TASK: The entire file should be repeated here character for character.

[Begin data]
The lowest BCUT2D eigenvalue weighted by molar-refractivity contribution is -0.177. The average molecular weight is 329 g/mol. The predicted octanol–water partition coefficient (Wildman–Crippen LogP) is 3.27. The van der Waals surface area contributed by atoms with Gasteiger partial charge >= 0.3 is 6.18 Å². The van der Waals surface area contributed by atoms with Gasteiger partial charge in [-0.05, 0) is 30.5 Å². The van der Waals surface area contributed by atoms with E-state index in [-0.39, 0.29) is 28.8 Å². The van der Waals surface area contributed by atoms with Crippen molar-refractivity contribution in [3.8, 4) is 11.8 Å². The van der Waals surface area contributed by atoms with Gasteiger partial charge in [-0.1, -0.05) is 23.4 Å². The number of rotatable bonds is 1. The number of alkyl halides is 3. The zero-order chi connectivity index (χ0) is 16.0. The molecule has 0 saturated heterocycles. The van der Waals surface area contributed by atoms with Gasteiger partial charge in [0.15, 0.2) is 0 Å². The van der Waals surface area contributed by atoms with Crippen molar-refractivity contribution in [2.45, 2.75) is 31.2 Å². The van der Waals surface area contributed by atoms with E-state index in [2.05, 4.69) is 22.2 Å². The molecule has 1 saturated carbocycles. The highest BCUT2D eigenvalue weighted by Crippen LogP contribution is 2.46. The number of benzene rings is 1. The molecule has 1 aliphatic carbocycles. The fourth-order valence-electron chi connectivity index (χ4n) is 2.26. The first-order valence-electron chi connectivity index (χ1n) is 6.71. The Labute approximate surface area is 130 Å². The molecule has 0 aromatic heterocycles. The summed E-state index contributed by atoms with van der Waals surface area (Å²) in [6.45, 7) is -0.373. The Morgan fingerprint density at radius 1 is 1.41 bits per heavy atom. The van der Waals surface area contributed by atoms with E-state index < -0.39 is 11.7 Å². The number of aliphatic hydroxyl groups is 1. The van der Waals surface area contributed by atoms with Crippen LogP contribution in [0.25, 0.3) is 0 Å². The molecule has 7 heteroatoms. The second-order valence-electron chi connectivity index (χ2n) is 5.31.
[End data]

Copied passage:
The lowest BCUT2D eigenvalue weighted by molar-refractivity contribution is -0.177. The average molecular weight is 329 g/mol. The predicted octanol–water partition coefficient (Wildman–Crippen LogP) is 3.27. The van der Waals surface area contributed by atoms with Gasteiger partial charge >= 0.3 is 6.18 Å². The van der Waals surface area contributed by atoms with Gasteiger partial charge in [-0.05, 0) is 30.5 Å². The van der Waals surface area contributed by atoms with E-state index in [-0.39, 0.29) is 28.8 Å². The van der Waals surface area contributed by atoms with Crippen molar-refractivity contribution in [3.8, 4) is 11.8 Å². The van der Waals surface area contributed by atoms with Gasteiger partial charge in [-0.1, -0.05) is 23.4 Å². The number of rotatable bonds is 1. The number of alkyl halides is 3. The zero-order chi connectivity index (χ0) is 16.0. The molecule has 0 saturated heterocycles. The van der Waals surface area contributed by atoms with Gasteiger partial charge in [0.15, 0.2) is 0 Å². The van der Waals surface area contributed by atoms with Crippen molar-refractivity contribution in [2.45, 2.75) is 31.2 Å². The van der Waals surface area contributed by atoms with E-state index in [2.05, 4.69) is 22.2 Å². The molecule has 1 saturated carbocycles. The highest BCUT2D eigenvalue weighted by Crippen LogP contribution is 2.46. The number of benzene rings is 1. The molecule has 1 aliphatic carbocycles. The fourth-order valence-electron chi connectivity index (χ4n) is 2.26. The first-order valence-electron chi connectivity index (χ1n) is 6.71. The Labute approximate surface area is 130 Å². The molecule has 0 aromatic heterocycles. The summed E-state index contributed by atoms with van der Waals surface area (Å²) in [6.45, 7) is -0.373. The Morgan fingerprint density at radius 1 is 1.41 bits per heavy atom. The van der Waals surface area contributed by atoms with E-state index < -0.39 is 11.7 Å². The number of aliphatic hydroxyl groups is 1. The van der Waals surface area contributed by atoms with Crippen LogP contribution in [0.25, 0.3) is 0 Å². The molecule has 7 heteroatoms. The second-order valence-electron chi connectivity index (χ2n) is 5.31.